‘You will get the man of your dream here,’ Paul told her. ‘It is costly, but I will pay.’ Nkechi didn’t fully understand but she believed her best friend.

At the reception, Nkechi and Paul met the kind and beautiful sales woman in her middle age. ‘We want to buy one,’ he told her.

‘She already has you,’ the woman said.

‘She said I am not handsome enough.’

‘He is too short,’ Nkechi said. They laughed. Her heart was pounding, pounding, pounding. Her forehead was beginning to gather beads of sweat.

‘This is the door,’ the woman pointed. ‘There are six floors. In each floor are husbands for sale. Make your choice from any floor. If you choose your man from any of the floor, pick up the phone and call me by just pressing the green button. Don’t be too choosy. If you are not satisfied with the husband in offer at any floor, move to the next floor but know that you are not allowed to return to any floor. The door shuts permanently. Once you leave a floor you have rejected the husband materials there forever. Understood?’

Nkechi nodded. ‘Good luck.’

She turned to Paul who kissed her on the cheek. Nkechi stepped up the staircase and began to climb, her head soft like mutton with anticipation. At the end of the stairs was a bold inscription on a board, beside the telephone.

‘The men here have jobs, they don’t smoke nor drink nor swear.’

Wow, better than that loser Ifeanyi. But Nkechi didn’t settle for this. She decided to see what the next floor has.

Second floor: ‘These men have jobs, don’t swear nor smoke nor drink. They are very good-looking and tall.’

Hmmm. These ones here completely butcher Ifeanyi. The prick. But better men lie ahead. I will check. She climbed the next floor.

Next floor: ‘The men here are tall and handsome, have jobs, are kind, don’t smoke, drink nor swear. They are funny like crazy.’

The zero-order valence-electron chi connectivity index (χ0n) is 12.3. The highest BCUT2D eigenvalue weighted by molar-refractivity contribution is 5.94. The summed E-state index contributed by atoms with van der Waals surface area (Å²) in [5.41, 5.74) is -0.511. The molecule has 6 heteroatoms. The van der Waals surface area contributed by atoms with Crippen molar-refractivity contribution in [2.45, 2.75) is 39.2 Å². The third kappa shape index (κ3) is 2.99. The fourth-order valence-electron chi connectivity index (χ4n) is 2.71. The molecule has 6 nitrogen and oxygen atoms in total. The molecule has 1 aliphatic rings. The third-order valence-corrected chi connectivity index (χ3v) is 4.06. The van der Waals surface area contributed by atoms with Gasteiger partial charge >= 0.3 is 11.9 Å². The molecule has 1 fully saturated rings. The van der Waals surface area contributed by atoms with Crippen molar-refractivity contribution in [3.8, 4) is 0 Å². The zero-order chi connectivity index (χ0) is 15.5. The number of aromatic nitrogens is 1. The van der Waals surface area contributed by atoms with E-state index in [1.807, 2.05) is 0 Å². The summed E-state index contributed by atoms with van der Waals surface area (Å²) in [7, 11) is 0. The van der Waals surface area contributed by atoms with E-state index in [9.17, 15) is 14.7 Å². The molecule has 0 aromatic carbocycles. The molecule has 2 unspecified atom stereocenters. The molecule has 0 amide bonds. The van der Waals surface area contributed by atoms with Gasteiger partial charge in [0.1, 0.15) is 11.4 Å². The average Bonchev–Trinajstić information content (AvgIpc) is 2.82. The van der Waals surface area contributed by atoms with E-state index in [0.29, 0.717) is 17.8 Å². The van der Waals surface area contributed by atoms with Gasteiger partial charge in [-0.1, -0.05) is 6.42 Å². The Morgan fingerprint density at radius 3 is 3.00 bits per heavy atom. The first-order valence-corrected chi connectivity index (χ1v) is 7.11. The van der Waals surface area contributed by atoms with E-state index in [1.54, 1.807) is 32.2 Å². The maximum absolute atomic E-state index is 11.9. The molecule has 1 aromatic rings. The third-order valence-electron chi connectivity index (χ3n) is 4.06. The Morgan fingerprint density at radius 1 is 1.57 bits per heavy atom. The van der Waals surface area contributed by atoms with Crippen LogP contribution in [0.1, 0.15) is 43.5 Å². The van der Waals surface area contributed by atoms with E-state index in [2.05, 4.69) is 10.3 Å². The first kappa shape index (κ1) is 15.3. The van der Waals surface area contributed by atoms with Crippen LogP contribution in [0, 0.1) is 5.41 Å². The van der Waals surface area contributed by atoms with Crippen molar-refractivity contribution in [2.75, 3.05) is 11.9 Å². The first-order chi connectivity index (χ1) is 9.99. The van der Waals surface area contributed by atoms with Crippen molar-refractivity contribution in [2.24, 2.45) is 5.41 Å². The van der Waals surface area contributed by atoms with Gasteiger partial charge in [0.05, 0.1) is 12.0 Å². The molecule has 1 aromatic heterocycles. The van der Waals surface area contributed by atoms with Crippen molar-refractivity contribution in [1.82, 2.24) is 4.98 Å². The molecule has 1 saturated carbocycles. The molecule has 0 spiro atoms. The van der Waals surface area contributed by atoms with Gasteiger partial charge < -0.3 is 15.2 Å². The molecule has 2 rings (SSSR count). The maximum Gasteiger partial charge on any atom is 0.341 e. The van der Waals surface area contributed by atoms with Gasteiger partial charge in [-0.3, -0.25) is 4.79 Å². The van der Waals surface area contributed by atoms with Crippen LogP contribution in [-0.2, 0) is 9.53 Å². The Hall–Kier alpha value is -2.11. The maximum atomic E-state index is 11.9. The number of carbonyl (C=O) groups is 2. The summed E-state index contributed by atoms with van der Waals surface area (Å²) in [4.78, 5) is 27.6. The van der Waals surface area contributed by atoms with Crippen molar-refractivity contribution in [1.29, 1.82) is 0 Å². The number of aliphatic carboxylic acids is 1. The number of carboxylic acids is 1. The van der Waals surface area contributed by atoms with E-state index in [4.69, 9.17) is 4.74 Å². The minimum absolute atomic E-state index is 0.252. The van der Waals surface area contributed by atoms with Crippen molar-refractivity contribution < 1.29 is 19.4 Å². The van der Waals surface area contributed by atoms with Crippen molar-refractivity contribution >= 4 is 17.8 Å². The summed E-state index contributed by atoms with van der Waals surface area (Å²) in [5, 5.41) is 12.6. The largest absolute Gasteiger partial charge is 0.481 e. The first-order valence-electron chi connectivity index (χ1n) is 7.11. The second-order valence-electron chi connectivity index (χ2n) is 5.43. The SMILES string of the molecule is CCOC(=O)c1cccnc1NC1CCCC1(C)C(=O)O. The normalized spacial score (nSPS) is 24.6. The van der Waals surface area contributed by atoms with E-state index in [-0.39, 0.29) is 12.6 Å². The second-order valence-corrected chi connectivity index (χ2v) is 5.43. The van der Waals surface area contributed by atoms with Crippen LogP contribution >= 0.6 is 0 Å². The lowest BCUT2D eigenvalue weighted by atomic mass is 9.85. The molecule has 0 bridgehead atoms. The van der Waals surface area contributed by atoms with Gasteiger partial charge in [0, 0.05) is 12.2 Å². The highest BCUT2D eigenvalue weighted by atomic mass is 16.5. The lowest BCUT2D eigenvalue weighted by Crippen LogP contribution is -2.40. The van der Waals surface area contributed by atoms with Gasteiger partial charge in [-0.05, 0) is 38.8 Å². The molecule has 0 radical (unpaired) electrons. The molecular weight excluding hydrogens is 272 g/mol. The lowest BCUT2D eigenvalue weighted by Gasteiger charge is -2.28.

‘Wow. Like seriously? This is too much.’ She nearly settled for this floor, she already picked up the phone but on a wiser thought, she dropped the phone and decided to climb another floor. Why settle for the third floor when you have three more floors?

On the fourth floor, this inscription met her: ‘The men here are God-fearing. They are very rich, funny, love kids, cook for their women and extremely good in bed. They are super handsome.’

Oh Jireh, this is the bomb! But she was sure the next floor had better men to offer. Up she went. On the fifth floor, she read: ‘The men here are romantic, funny, love kids, are generous, are very handsome, very rich, famous, hardworking, funny, kind, love cooking, great cooks and powerfully excellent in bed.’

Nkechi knew this was the best. What could possibly rank higher than this? She couldn’t fathom. All the right adjectives are here. But this is the Shop for husbands. This floor had already blown her mind, but trust the last floor to blow her heart of heart. She ran to the last floor. She stopped shocked when she read the inscription:

‘You are the 8,789, 679th woman to come to this place and leave empty-handed. There are no men here, just a proof of the insatiable beings you people are. Have yourself a merry Christmas. Olodo.’

Her world turned sharply, jolting her. Her legs became plastic, her nostril narrowed. Someone began laughing in the background, a voice full of ridicule and scorn. And he sounded so much like Ifeanyi.